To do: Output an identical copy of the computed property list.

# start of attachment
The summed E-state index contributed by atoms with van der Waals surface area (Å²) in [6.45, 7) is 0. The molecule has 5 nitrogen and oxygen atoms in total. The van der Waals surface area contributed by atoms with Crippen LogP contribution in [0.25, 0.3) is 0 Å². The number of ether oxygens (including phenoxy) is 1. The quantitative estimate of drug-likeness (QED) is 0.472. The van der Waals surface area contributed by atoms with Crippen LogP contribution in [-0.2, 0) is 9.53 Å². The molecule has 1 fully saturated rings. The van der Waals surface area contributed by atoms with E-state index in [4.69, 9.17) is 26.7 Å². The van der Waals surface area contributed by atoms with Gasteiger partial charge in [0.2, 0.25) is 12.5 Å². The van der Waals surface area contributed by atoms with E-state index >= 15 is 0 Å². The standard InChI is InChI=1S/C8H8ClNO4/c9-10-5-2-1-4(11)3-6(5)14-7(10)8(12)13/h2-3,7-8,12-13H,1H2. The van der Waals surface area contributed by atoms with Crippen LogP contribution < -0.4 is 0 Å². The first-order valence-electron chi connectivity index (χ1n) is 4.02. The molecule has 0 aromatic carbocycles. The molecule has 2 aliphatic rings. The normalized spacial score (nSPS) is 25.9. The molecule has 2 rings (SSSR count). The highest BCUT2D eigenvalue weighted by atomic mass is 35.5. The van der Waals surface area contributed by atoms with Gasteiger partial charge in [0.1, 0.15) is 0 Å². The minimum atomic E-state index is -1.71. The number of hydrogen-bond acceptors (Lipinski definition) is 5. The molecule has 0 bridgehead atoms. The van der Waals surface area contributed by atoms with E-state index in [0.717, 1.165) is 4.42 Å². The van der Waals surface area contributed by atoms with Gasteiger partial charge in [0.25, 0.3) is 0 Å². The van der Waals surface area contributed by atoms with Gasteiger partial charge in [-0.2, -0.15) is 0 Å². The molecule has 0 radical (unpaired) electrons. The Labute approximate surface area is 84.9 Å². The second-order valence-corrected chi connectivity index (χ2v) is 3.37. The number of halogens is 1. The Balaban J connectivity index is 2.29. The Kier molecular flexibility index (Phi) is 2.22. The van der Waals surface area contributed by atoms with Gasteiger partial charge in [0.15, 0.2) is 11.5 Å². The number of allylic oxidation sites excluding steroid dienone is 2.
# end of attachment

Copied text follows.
The summed E-state index contributed by atoms with van der Waals surface area (Å²) in [6.45, 7) is 0. The molecule has 5 nitrogen and oxygen atoms in total. The van der Waals surface area contributed by atoms with Crippen LogP contribution in [0.25, 0.3) is 0 Å². The number of ether oxygens (including phenoxy) is 1. The quantitative estimate of drug-likeness (QED) is 0.472. The van der Waals surface area contributed by atoms with Crippen LogP contribution in [-0.2, 0) is 9.53 Å². The molecule has 1 fully saturated rings. The van der Waals surface area contributed by atoms with E-state index in [4.69, 9.17) is 26.7 Å². The van der Waals surface area contributed by atoms with Gasteiger partial charge in [0.2, 0.25) is 12.5 Å². The van der Waals surface area contributed by atoms with E-state index >= 15 is 0 Å². The standard InChI is InChI=1S/C8H8ClNO4/c9-10-5-2-1-4(11)3-6(5)14-7(10)8(12)13/h2-3,7-8,12-13H,1H2. The van der Waals surface area contributed by atoms with Crippen LogP contribution < -0.4 is 0 Å². The first-order valence-electron chi connectivity index (χ1n) is 4.02. The molecule has 0 aromatic carbocycles. The molecule has 2 aliphatic rings. The normalized spacial score (nSPS) is 25.9. The molecule has 2 rings (SSSR count). The highest BCUT2D eigenvalue weighted by atomic mass is 35.5. The van der Waals surface area contributed by atoms with Gasteiger partial charge in [0.1, 0.15) is 0 Å². The minimum atomic E-state index is -1.71. The number of hydrogen-bond acceptors (Lipinski definition) is 5. The molecule has 0 bridgehead atoms. The van der Waals surface area contributed by atoms with E-state index in [0.717, 1.165) is 4.42 Å². The van der Waals surface area contributed by atoms with Gasteiger partial charge in [0.25, 0.3) is 0 Å². The van der Waals surface area contributed by atoms with Gasteiger partial charge in [-0.2, -0.15) is 0 Å². The molecule has 0 radical (unpaired) electrons. The Labute approximate surface area is 84.9 Å². The second-order valence-corrected chi connectivity index (χ2v) is 3.37. The number of halogens is 1. The Balaban J connectivity index is 2.29. The Kier molecular flexibility index (Phi) is 2.22. The van der Waals surface area contributed by atoms with Gasteiger partial charge in [0.15, 0.2) is 11.5 Å². The number of allylic oxidation sites excluding steroid dienone is 2.